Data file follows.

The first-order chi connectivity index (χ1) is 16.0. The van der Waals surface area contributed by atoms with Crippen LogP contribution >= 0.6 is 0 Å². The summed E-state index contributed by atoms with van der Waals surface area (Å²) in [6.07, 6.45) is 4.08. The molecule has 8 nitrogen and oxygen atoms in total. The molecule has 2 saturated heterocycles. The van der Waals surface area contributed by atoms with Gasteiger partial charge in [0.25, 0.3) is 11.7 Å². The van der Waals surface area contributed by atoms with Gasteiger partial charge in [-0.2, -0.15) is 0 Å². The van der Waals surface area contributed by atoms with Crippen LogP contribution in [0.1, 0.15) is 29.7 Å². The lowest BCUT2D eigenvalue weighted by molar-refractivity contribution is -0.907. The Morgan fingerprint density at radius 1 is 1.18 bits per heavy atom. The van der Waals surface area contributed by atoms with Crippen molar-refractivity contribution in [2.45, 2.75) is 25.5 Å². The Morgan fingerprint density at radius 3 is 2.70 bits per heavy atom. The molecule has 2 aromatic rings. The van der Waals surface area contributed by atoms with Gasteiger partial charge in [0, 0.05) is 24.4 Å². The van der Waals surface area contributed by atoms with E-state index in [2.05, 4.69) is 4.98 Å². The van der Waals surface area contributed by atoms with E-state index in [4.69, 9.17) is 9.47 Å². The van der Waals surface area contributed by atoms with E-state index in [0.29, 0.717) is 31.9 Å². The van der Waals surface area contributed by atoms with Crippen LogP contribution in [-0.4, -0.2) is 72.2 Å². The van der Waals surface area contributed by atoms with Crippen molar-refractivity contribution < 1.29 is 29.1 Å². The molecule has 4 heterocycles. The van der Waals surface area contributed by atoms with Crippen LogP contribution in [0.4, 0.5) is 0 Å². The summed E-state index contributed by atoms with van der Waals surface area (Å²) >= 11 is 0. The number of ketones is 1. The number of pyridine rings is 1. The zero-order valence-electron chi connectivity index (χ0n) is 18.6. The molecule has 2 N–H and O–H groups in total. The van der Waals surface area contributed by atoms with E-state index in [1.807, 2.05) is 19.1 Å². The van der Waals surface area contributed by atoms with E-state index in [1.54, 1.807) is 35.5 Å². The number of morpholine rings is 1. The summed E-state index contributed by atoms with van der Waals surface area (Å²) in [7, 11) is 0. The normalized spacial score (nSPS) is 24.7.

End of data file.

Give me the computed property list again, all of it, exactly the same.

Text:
The first-order chi connectivity index (χ1) is 16.0. The van der Waals surface area contributed by atoms with Crippen LogP contribution >= 0.6 is 0 Å². The summed E-state index contributed by atoms with van der Waals surface area (Å²) in [6.07, 6.45) is 4.08. The molecule has 8 nitrogen and oxygen atoms in total. The molecule has 2 saturated heterocycles. The van der Waals surface area contributed by atoms with Gasteiger partial charge in [0.25, 0.3) is 11.7 Å². The van der Waals surface area contributed by atoms with Gasteiger partial charge in [-0.2, -0.15) is 0 Å². The van der Waals surface area contributed by atoms with Crippen LogP contribution in [0.1, 0.15) is 29.7 Å². The lowest BCUT2D eigenvalue weighted by molar-refractivity contribution is -0.907. The Morgan fingerprint density at radius 1 is 1.18 bits per heavy atom. The van der Waals surface area contributed by atoms with Crippen molar-refractivity contribution in [2.45, 2.75) is 25.5 Å². The Morgan fingerprint density at radius 3 is 2.70 bits per heavy atom. The molecule has 2 aromatic rings. The van der Waals surface area contributed by atoms with Gasteiger partial charge in [0, 0.05) is 24.4 Å². The van der Waals surface area contributed by atoms with E-state index in [2.05, 4.69) is 4.98 Å². The van der Waals surface area contributed by atoms with E-state index in [4.69, 9.17) is 9.47 Å². The van der Waals surface area contributed by atoms with E-state index in [0.29, 0.717) is 31.9 Å². The van der Waals surface area contributed by atoms with Crippen LogP contribution in [-0.4, -0.2) is 72.2 Å². The van der Waals surface area contributed by atoms with Crippen molar-refractivity contribution < 1.29 is 29.1 Å². The molecule has 4 heterocycles. The van der Waals surface area contributed by atoms with Crippen LogP contribution in [0.4, 0.5) is 0 Å². The summed E-state index contributed by atoms with van der Waals surface area (Å²) >= 11 is 0. The number of ketones is 1. The number of pyridine rings is 1. The zero-order valence-electron chi connectivity index (χ0n) is 18.6. The molecule has 2 N–H and O–H groups in total. The van der Waals surface area contributed by atoms with E-state index in [1.807, 2.05) is 19.1 Å². The van der Waals surface area contributed by atoms with E-state index in [1.54, 1.807) is 35.5 Å². The number of morpholine rings is 1. The summed E-state index contributed by atoms with van der Waals surface area (Å²) in [7, 11) is 0. The normalized spacial score (nSPS) is 24.7.